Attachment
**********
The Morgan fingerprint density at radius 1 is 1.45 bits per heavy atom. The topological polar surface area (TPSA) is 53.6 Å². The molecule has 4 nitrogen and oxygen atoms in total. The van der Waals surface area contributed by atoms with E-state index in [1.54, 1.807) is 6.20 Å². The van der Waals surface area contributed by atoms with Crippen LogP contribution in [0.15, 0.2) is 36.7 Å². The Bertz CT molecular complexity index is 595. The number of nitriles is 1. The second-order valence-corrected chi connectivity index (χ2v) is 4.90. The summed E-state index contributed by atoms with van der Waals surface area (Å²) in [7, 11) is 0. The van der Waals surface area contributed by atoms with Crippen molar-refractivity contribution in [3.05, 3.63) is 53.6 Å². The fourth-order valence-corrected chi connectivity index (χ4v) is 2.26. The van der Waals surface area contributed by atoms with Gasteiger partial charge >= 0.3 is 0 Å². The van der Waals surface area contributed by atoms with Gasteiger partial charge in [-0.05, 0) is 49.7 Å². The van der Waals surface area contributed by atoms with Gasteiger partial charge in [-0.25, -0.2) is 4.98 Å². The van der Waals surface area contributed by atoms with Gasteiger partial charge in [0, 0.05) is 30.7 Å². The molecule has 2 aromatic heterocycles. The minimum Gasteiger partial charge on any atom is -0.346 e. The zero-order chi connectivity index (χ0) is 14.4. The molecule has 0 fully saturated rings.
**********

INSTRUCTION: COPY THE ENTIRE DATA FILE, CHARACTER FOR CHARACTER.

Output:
The Morgan fingerprint density at radius 1 is 1.45 bits per heavy atom. The topological polar surface area (TPSA) is 53.6 Å². The molecule has 4 nitrogen and oxygen atoms in total. The van der Waals surface area contributed by atoms with E-state index in [1.54, 1.807) is 6.20 Å². The van der Waals surface area contributed by atoms with Crippen LogP contribution in [0.15, 0.2) is 36.7 Å². The Bertz CT molecular complexity index is 595. The number of nitriles is 1. The second-order valence-corrected chi connectivity index (χ2v) is 4.90. The summed E-state index contributed by atoms with van der Waals surface area (Å²) in [7, 11) is 0. The van der Waals surface area contributed by atoms with Crippen molar-refractivity contribution in [3.05, 3.63) is 53.6 Å². The fourth-order valence-corrected chi connectivity index (χ4v) is 2.26. The van der Waals surface area contributed by atoms with Gasteiger partial charge >= 0.3 is 0 Å². The van der Waals surface area contributed by atoms with Gasteiger partial charge in [-0.05, 0) is 49.7 Å². The van der Waals surface area contributed by atoms with Gasteiger partial charge in [-0.25, -0.2) is 4.98 Å². The van der Waals surface area contributed by atoms with Gasteiger partial charge in [0, 0.05) is 30.7 Å². The molecule has 2 aromatic heterocycles. The minimum Gasteiger partial charge on any atom is -0.346 e. The zero-order chi connectivity index (χ0) is 14.4. The molecule has 0 fully saturated rings.